Dhimmitude from, of all people, Jacqui Smith. And note that the Telegraph, like all mainstream media sources, identifies these suspects by their nationality, not by the belief-system that motivates and animates their terror activity.
“Terror suspects still in UK despite Home Secretary’s vow: Eleven terror suspects are still in the UK five months after the Home Secretary vowed to deport them,” by Tom Whitehead in the Telegraph, March 20 (thanks to Sr. Soph):
The Home Office has even dropped plans to remove one of them but is refusing to say why or identify which one.
Among those still in the UK are radical cleric Abu Qatada and an alleged associate of Osama bin Laden who was once one of the world’s most wanted terror suspects – both of who still face deportation.
Yesterday, four others on the list had their bail renewed pending deportation leaving them free to walk the streets, despite the Home Office fearing they could go on the run.
In November last year, the Home Secretary Jacqui Smith confirmed there were 11 cases where she was seeking to deport individuals on grounds of national security because of their suspected involvement in terrorism.
But details slipped out to MPs this month show not a single one of them has been deported and one has had deportation proceedings against him dropped because it was “no longer appropriate due to the circumstances of the case”….
In January, a ruling by the House of Lords said it would be legal to return the radical preacher Qatada, once described as “Osama bin Laden’s ambassador in Europe”, to Jordan but he is still here as he looks to take the case to the European courts.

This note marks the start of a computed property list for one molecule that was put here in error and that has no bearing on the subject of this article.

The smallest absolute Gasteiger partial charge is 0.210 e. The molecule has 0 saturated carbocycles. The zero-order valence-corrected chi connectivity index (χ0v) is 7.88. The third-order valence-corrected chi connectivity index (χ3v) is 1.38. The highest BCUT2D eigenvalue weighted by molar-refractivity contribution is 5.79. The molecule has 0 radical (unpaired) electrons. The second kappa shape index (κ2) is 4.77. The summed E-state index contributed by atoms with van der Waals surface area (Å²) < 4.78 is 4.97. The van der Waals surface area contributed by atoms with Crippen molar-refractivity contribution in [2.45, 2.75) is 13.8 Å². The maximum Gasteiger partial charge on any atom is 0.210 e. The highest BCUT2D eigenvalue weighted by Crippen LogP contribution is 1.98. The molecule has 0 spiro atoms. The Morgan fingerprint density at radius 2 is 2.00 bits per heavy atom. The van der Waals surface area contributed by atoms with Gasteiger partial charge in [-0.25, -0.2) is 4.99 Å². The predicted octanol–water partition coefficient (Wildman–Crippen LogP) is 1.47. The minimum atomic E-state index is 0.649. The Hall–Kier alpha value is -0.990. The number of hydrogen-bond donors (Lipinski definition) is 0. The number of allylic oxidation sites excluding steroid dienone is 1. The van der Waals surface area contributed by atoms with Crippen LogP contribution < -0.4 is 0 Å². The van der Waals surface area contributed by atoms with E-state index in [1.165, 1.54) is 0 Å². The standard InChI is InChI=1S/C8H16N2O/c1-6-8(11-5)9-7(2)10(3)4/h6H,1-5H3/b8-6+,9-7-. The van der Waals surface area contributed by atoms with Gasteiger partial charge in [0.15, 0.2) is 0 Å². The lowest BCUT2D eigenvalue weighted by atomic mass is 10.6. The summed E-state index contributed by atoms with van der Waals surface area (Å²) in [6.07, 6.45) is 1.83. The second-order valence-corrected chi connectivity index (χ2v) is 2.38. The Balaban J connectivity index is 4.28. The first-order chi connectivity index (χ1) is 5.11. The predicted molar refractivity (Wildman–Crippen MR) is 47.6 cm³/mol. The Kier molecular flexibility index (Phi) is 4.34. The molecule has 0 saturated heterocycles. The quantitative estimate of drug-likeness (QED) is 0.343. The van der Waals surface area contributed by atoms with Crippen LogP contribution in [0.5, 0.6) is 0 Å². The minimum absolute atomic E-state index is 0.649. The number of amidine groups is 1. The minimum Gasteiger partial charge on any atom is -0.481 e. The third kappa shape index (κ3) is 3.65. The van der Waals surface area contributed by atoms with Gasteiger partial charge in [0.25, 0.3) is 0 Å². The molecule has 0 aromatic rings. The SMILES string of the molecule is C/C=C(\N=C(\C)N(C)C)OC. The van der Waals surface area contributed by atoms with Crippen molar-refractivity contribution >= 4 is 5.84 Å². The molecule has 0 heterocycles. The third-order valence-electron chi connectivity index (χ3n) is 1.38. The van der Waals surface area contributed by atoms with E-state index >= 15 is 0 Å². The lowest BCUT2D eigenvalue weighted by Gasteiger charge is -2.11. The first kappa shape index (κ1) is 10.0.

Similarly, an alleged associate of Osama bin Laden, known as “U”, also remains in custody here as the Home Office looks to return him to Algeria.
He is accused of being involved in a plot to blow up Los Angeles airport and was once one of the world’s most wanted suspects.
Yesterday, the Special Immigration Appeals Commission ruled four other suspects could remain on bail even though the Home Office fears they may go on the run.
The three Algerians and a Jordanian face being returned to their home countries over alleged links to terrorism and are nearing the end of their legal appeals.
Two of the four, who cannot be named, were alleged associates of Abu Hamza, including one who was acquitted of an alleged terrorist plot in 2003. The Government maintains he was the British leader of an Algerian terrorist group, of which another of the four was also allegedly a member.
The third man was arrested in 1997, accused of being the leader of a terrorist cell in London. The fourth, the Jordanian, was arrested in 2004 when police found a will in Arabic which asked for his “fate to be in a land of jihad”.